Venomous snakes can be particularly stylish due to all their evolutionary adaptations, but any good reptile enthusiast knows that it’s wise to keep away from these creatures—and that’s just what those adaptations are for!
The stance and hoods of cobras signal danger to potential predators, and we humans should be wary of those dangers as well. But do other non-venomous snakes share the cobra’s flashy features?
Some non-venomous snakes have evolved defensive features that mimic other venomous snakes, such as cobras, to deter predators and keep them safe. Here are some masters of mimicry that you can check out!
- Eastern hognose snake
- Oriental rat snake
- False water cobra
For more in-depth information on each of these snakes and their defensive behaviors, keep reading! I’ll discuss each of these snakes in more detail, going over their temperaments and cobra-like adaptations.
I’ll also detail what defines a cobra, as well as if any true cobras are non-venomous.
Table of Contents
Eastern Hognose Snake (Heterodon platirhinos)
Why does it have so many names? Well, it earns these nicknames due to its defensive behaviors when faced with a predator. In fact, many mistake these snakes for rattlesnakes or king cobras! However, hognose snakes are not venomous and are typically quite gentle and easy to handle.
The Easter hognose snake is a snake that flattens its head like a cobra, producing a hood.
If an Eastern hognose snake comes face to face with a predator, its first response is to flatten its head and neck while hissing loudly and throwing out some bluff strikes.
If these defensive tactics don’t work, the snake will roll over and stick its tongue out to play dead, similar to other types of hognose snake.
These snakes generally have thick bodies and grow to about 45 inches as adults. They come in a variety of colors and, like other hognose snakes, have upturned snouts.
In the wild, they prefer to eat toads. These snakes also rarely bite, despite the impressive defensive displays!
Oriental Rat Snake (Ptyas mucosa)
The oriental rat snake, also called the Indian rat snake, is a quick, territorial snake. They are also a good example of snakes that flare their neck!
Their native range overlaps with the king cobra, giving good perspective to this defensive strategy. These snakes live in wetlands, forests, farmland, rice paddies, and even suburban areas.
When the oriental rat snake feels threatened, it will inflate its neck and emit a low growling sound, likely to mimic the king cobra.
However, these snakes are not venomous and are pretty harmless! However, they will aggressively defend their territory in captivity, striking at passing objects.
A relative of the oriental rat snake, the arboreal rat snake, also exhibits this attitude and neck-flaring behavior.
In captivity, these snakes often act in an unpredictable manner, sometimes striking or biting handlers. This can be curbed over time, but be wary!
These snakes can grow fairly large—up to 6ft long! In fact, they are India’s second-largest snake. Even though they are quite long, oriental rat snakes typically have thin bodies.
False Water Cobra (Hydrodynastes gigas)
The false water cobra is another great example of snakes that flatten their body. The false water cobra can flatten its neck, though it typically remains in a horizontal position rather than rearing up to make a display.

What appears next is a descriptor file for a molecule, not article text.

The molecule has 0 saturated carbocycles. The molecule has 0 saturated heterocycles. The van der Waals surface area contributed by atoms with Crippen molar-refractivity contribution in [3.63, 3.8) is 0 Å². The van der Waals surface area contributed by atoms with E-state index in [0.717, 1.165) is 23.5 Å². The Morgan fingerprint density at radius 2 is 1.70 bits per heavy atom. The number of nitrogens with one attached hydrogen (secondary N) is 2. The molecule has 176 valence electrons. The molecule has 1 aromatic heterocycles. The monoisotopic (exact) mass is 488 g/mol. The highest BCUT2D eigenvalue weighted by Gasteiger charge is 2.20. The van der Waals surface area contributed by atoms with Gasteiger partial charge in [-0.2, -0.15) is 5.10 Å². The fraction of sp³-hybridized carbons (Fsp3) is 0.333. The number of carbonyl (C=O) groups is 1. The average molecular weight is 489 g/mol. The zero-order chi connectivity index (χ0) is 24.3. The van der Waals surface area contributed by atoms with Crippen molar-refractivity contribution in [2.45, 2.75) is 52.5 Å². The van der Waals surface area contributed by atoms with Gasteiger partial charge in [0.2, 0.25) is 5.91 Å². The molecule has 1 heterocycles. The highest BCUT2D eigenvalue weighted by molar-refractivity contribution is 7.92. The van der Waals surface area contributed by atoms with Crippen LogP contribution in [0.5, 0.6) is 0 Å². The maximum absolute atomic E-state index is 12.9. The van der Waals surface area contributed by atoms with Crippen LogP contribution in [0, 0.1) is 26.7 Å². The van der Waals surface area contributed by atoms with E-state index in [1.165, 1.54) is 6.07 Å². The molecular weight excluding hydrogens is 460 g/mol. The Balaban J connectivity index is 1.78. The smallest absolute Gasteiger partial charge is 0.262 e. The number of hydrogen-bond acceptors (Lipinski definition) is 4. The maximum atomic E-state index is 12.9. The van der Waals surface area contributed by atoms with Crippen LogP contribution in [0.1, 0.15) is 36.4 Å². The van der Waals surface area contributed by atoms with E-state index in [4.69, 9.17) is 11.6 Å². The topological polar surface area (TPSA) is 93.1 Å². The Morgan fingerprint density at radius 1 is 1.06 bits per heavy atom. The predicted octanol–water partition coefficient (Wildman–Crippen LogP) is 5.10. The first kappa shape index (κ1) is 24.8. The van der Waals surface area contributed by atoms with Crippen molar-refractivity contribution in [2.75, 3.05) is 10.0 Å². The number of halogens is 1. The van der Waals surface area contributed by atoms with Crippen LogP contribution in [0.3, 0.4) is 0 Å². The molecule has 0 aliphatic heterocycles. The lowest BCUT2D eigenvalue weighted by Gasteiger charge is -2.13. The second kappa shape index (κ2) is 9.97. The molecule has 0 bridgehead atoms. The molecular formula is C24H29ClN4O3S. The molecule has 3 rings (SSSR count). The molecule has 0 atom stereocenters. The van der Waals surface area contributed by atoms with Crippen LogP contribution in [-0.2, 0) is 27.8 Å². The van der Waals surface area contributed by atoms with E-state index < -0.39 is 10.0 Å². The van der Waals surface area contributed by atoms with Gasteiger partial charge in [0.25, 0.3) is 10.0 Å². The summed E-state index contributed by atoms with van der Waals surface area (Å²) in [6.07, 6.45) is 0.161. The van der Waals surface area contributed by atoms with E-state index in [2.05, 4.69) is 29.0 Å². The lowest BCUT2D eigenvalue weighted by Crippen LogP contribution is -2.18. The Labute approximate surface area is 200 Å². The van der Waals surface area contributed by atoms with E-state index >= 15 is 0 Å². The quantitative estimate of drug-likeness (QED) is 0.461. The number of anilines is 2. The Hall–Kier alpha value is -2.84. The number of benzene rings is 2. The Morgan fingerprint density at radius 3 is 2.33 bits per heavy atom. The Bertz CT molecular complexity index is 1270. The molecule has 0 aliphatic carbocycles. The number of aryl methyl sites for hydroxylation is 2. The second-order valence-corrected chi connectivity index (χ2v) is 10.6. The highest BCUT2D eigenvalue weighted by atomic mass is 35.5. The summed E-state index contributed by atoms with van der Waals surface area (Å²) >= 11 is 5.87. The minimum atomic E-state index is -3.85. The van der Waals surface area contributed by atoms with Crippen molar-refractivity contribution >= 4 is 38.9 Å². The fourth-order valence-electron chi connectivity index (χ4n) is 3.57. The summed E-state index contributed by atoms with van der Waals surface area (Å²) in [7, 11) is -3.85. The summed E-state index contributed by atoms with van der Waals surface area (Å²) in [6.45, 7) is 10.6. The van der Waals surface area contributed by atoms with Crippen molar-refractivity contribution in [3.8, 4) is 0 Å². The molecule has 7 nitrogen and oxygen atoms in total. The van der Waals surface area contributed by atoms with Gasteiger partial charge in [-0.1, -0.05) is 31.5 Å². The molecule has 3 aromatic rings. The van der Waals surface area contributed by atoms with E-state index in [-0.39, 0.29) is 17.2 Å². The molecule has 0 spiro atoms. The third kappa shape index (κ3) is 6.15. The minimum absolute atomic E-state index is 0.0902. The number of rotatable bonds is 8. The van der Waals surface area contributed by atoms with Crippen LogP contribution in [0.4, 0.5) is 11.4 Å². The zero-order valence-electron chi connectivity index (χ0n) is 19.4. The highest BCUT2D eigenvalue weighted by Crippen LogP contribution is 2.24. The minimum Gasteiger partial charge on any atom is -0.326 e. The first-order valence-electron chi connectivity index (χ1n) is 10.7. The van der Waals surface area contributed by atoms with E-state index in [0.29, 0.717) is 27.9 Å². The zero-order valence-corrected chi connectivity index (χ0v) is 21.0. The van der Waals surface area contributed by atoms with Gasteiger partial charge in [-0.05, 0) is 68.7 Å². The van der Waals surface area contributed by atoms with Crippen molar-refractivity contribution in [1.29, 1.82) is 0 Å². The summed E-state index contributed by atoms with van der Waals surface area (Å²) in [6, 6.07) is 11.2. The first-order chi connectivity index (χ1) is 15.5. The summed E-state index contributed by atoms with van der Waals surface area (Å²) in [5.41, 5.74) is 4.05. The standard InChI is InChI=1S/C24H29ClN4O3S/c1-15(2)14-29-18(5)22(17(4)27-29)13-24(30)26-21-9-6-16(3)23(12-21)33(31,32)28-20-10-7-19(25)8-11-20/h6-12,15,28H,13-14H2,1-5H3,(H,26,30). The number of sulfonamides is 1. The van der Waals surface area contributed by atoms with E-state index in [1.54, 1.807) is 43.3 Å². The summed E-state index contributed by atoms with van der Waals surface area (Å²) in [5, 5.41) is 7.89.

In addition to this, it can also flatten other areas of its body, while a cobra cannot.
Why is it called the false water cobra? Well, this large South American snake can be mistaken for a cobra due to its neck-flattening displays.
However, it isn’t a true cobra, as it lacks the venomous power of the cobra namesake.
The false water cobra isn’t entirely non-venomous, as it does have a venom gland. Unlike the cobra, the false water cobra doesn’t have an apparatus to inject venom.
Instead, its fangs are at the back of its mouth, meaning it has to chew its prey to deliver venom.
Additionally, the small venom gland of the false water cobra is not associated with the salivary gland, meaning that the saliva of the snake is not toxic in itself.
As a method of defense, the false water cobra typically tries to bite threatening predators in a slashing motion in order to inflict a wound as opposed to inject venom.
These snakes are also both venomous. However, the Egyptian false cobra’s venom is generally considered non-lethal, while the venomous potential of the Chinese false cobra is currently unknown.
Just because false cobras aren’t very venomous doesn’t mean they aren’t dangerous! The bite of the Egyptian false cobra can reportedly cause excruciating pain, and these snakes are known to be quite aggressive.
Are there any non-venomous cobras?
No, there are no non-venomous cobras. The term “cobra” itself refers to a group of venomous snakes of the genus Naja and some others. The snakes within this genus are “true cobras”, but other snakes are still associated with the term, like the king cobra.
These snakes are grouped together by genetic relationships, as referenced above, but are also grouped based on behavior, adaptations, and appearance.
All known cobra snakes are venomous. Many cobras can produce a hood and rear upward when threatened by predators.
Because of their distinct features and dangerous venom, cobras are very well known throughout their native habitats!
As we’ve seen here, other non-venomous or less venomous snakes have adopted those same adaptations over time, mimicking the cobra to keep themselves safe.
Unfortunately, this mimicry can sometimes backfire for these snakes. Cobras are very dangerous and deadly, and humans won’t take a chance when they see a snake that resembles a cobra.
Sometimes, when these snakes are found in the wild and exhibit these defensive adaptations, humans will kill them because they think they’ve stumbled upon a cobra.